Inko 0.10.0 released

Published on by Yorick Peterse

It's been almost two years since the last Inko release, and 1.5 years since we started work on drastically changing Inko to make it a more compelling language. Today we're pleased to announce the release of version 0.10.0. As this release contains so many changes we'll start by (re)introducing Inko, discuss why it took so long to release a new version, and of course discuss the changes themselves.

Table of contents

What is Inko?

Inko is a statically typed language for building concurrent software with confidence. Inko offers various features such as deterministic automatic memory management, move semantics, efficient and elegant error handling, type-safe concurrency support, static typing, and more.

Inko is an interpreted language with a custom bytecode virtual machine and compiler, both written in Rust. Inko is easy and fast to install, and supports Linux, macOS and Windows.

Inko is useful for writing all sorts of applications, from HTTP servers and databases to simple command-line programs. As such it competes with languages such as Ruby, Python, Erlang, and Go.

What happened since the last release?

Inko used to use a garbage collector for memory management, and a concurrency API similar to Erlang. Both of these have their issues: garbage collectors are notoriously unpredictable, and may require a lot of tuning. Erlang's concurrency API in turn is difficult to make type-safe. We first started looking into solving these issues over two years ago, but at the time we couldn't come up with a viable solution.

Along the way we came across the paper "Ownership You Can Count On: A Hybrid Approach to Safe Explicit Memory Management" (mirrored here). The paper discusses a form of object ownership that's easy to adopt, without needing an overly complicated type system or borrow checker. While we're not the first to come across this paper (e.g. Nim considered it back in 2019), it does seem we're the first to implement it fully. Reading the paper lead to the creation of this merge request, in which we started work on moving away from using a garbage collector and towards using single ownership and move semantics for memory management.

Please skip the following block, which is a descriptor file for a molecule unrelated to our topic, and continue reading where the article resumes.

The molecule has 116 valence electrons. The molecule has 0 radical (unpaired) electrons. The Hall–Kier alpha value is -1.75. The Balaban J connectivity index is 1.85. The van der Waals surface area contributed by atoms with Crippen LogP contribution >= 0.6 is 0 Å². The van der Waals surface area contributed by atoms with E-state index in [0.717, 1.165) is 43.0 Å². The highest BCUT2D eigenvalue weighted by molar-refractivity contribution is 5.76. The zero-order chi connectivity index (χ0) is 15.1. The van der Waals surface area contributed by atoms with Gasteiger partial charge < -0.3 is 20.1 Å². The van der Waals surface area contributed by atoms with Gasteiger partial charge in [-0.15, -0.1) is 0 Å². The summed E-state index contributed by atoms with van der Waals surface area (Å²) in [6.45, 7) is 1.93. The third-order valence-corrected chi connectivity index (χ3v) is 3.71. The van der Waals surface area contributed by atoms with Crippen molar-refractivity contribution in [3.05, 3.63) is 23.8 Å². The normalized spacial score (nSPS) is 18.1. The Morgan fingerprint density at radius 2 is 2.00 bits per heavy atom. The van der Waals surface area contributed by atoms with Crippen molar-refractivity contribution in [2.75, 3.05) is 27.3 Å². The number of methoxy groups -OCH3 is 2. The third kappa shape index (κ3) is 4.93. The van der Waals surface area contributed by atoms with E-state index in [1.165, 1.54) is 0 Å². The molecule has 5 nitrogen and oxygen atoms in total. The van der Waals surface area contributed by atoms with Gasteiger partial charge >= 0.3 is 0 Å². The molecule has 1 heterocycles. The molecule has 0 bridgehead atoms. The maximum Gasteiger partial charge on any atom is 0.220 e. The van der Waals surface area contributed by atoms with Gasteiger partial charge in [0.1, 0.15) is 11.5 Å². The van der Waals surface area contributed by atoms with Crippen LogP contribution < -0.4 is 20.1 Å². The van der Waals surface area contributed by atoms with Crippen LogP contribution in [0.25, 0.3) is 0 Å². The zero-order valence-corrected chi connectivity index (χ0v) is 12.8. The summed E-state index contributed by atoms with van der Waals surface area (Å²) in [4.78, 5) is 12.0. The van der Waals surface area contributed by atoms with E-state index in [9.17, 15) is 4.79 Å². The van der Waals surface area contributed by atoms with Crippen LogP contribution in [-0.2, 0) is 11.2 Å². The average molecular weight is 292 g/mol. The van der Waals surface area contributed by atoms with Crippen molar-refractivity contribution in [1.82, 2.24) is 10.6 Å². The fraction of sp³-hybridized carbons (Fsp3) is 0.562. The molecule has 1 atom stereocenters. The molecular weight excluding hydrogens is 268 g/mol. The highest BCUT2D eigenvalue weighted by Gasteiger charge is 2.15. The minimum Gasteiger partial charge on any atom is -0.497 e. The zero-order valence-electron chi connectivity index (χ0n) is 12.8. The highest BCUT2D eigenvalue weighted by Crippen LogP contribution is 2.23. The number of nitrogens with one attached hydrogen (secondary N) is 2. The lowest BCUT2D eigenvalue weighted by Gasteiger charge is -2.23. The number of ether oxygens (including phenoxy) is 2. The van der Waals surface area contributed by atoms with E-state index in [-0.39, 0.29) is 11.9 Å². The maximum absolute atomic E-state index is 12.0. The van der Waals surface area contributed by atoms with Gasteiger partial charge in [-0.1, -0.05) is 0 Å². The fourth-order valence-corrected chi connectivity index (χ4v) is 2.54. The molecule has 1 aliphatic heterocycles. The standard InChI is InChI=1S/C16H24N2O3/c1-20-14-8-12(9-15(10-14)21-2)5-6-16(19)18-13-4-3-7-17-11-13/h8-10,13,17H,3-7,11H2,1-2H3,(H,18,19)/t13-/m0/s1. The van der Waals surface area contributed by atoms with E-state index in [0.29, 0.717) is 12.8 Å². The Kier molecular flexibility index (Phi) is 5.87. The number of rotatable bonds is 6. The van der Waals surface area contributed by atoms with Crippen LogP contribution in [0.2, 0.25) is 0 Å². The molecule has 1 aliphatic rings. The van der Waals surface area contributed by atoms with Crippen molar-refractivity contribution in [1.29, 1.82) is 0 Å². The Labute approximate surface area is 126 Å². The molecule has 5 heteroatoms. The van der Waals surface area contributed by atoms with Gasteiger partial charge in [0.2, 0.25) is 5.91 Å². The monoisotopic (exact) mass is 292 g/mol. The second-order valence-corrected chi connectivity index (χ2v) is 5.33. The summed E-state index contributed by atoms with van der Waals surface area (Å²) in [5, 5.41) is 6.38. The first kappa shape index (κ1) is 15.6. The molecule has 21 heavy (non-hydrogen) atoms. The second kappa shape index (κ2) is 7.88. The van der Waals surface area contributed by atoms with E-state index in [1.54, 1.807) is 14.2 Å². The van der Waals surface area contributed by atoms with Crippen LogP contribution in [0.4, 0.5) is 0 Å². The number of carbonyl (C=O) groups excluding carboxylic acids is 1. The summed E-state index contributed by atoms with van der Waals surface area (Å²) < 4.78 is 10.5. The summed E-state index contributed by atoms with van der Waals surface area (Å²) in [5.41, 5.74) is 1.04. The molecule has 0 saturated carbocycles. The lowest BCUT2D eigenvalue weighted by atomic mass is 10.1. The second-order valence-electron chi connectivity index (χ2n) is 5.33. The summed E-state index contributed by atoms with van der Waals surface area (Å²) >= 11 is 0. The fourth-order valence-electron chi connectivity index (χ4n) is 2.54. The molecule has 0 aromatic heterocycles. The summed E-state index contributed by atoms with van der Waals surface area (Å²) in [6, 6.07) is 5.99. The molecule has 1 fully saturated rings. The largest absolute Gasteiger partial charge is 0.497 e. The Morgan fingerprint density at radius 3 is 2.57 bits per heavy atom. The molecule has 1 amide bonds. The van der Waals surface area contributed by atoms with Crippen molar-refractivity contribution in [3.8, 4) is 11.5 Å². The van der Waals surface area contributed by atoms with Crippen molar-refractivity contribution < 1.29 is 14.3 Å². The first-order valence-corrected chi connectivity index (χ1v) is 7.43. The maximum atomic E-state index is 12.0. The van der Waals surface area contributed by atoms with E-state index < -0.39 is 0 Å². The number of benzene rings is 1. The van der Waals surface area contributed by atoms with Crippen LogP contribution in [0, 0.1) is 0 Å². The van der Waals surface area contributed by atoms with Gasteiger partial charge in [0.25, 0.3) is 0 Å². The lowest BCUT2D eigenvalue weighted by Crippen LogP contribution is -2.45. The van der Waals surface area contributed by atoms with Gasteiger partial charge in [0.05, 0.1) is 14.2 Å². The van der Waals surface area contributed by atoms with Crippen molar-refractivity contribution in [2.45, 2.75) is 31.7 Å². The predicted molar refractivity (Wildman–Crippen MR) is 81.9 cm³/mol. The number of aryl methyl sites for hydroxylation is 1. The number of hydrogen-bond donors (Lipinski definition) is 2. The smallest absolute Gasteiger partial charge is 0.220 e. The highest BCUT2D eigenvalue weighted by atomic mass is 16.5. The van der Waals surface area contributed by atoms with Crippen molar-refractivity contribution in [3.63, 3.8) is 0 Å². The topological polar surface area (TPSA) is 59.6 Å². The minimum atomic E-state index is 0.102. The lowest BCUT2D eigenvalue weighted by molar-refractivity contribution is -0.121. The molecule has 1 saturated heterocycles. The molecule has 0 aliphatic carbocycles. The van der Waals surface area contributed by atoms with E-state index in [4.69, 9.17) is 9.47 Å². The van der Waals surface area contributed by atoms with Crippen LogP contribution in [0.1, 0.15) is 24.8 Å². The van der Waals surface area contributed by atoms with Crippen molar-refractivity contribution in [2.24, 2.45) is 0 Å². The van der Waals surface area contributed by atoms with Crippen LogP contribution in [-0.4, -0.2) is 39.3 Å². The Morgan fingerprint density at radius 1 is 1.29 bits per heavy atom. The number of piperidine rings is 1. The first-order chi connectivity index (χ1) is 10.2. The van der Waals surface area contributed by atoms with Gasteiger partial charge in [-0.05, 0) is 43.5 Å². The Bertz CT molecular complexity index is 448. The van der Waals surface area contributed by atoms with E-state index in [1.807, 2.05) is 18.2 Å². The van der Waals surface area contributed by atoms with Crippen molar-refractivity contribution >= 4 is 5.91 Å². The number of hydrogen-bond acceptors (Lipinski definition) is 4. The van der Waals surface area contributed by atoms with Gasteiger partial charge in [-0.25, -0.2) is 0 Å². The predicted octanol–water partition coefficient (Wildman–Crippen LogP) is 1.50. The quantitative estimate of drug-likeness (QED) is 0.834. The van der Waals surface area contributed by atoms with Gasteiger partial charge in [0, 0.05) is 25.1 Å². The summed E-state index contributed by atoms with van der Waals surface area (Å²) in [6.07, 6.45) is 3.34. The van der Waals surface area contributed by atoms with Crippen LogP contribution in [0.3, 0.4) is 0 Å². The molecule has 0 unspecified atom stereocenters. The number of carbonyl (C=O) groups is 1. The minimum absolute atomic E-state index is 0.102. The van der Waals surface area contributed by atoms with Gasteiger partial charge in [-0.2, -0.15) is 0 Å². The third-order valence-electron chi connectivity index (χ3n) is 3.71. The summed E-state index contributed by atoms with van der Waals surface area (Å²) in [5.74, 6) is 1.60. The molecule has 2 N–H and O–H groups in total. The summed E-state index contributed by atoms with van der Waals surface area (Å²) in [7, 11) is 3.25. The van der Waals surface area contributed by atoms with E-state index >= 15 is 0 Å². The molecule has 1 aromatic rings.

Along the way we came across the paper "Uniqueness and Reference Immutability for Safe Parallelism". Reading the paper we realised the setup discussed in the paper could prove compelling when combined with single ownership and move semantics. Most notably it would allow moving of data between processes without the need for deep copying or synchronisation. If you've ever used Pony, the setup discussed in the paper may sound familiar and that's no coincidence: Pony's approach to concurrency appears to be based on this paper, or at least draws inspiration from it. Unlike Pony, our approach involves fewer reference capabilities, which should make it easier to work with.

Of course reading papers is one thing, but changing an entire language is a different beast entirely, and what's what we've been up to for the last 1.5 years or so. Inko 0.10.0 is the result of this work, and we believe it will make Inko a compelling language to use in the coming years.

Installing Inko

The easier way to install Inko is using Inko's version manager:

ivm install 0.10.0

You can then set it as your default version as follows:

ivm default 0.10.0

After this you can use the inko executable like any other.

Arch Linux

If you're using Arch Linux you can also install Inko using the AUR and your favourite AUR wrapper:

yay -S inko

Or if you want to build it manually, use these steps:

git clone
cd inko
makepkg -si